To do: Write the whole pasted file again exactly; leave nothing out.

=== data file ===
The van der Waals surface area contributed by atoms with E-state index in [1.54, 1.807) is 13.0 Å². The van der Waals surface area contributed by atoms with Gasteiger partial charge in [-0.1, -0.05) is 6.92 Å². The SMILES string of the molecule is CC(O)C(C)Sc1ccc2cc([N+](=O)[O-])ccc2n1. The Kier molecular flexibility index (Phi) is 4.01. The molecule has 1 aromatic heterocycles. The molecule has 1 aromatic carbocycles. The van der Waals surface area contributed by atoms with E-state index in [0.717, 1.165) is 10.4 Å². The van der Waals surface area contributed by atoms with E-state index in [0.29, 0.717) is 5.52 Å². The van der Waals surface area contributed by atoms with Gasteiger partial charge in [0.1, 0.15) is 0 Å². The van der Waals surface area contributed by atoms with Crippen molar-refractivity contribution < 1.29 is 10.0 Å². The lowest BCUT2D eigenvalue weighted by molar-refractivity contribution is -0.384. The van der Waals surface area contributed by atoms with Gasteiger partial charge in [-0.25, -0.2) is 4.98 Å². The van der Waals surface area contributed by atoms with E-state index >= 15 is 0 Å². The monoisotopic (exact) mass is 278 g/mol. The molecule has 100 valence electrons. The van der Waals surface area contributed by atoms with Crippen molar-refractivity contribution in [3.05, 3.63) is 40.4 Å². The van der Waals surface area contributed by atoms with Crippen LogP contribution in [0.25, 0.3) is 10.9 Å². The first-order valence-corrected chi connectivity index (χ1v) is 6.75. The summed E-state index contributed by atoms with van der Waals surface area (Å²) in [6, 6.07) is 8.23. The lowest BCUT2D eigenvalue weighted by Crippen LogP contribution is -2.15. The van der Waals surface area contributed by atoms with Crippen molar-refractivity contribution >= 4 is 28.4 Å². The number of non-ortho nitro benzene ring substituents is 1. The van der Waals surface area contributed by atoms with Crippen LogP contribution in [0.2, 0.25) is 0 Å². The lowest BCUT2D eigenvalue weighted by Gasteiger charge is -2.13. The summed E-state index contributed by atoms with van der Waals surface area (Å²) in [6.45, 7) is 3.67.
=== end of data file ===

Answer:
The van der Waals surface area contributed by atoms with E-state index in [1.54, 1.807) is 13.0 Å². The van der Waals surface area contributed by atoms with Gasteiger partial charge in [-0.1, -0.05) is 6.92 Å². The SMILES string of the molecule is CC(O)C(C)Sc1ccc2cc([N+](=O)[O-])ccc2n1. The Kier molecular flexibility index (Phi) is 4.01. The molecule has 1 aromatic heterocycles. The molecule has 1 aromatic carbocycles. The van der Waals surface area contributed by atoms with E-state index in [0.717, 1.165) is 10.4 Å². The van der Waals surface area contributed by atoms with E-state index in [0.29, 0.717) is 5.52 Å². The van der Waals surface area contributed by atoms with Gasteiger partial charge in [0.1, 0.15) is 0 Å². The van der Waals surface area contributed by atoms with Crippen molar-refractivity contribution < 1.29 is 10.0 Å². The lowest BCUT2D eigenvalue weighted by molar-refractivity contribution is -0.384. The van der Waals surface area contributed by atoms with Gasteiger partial charge in [-0.25, -0.2) is 4.98 Å². The van der Waals surface area contributed by atoms with E-state index >= 15 is 0 Å². The monoisotopic (exact) mass is 278 g/mol. The molecule has 100 valence electrons. The van der Waals surface area contributed by atoms with Crippen molar-refractivity contribution in [3.05, 3.63) is 40.4 Å². The van der Waals surface area contributed by atoms with Crippen LogP contribution in [0.25, 0.3) is 10.9 Å². The first-order valence-corrected chi connectivity index (χ1v) is 6.75. The summed E-state index contributed by atoms with van der Waals surface area (Å²) in [6, 6.07) is 8.23. The lowest BCUT2D eigenvalue weighted by Crippen LogP contribution is -2.15. The van der Waals surface area contributed by atoms with Crippen molar-refractivity contribution >= 4 is 28.4 Å². The number of non-ortho nitro benzene ring substituents is 1. The van der Waals surface area contributed by atoms with Crippen LogP contribution in [0.2, 0.25) is 0 Å². The lowest BCUT2D eigenvalue weighted by Gasteiger charge is -2.13. The summed E-state index contributed by atoms with van der Waals surface area (Å²) in [6.45, 7) is 3.67.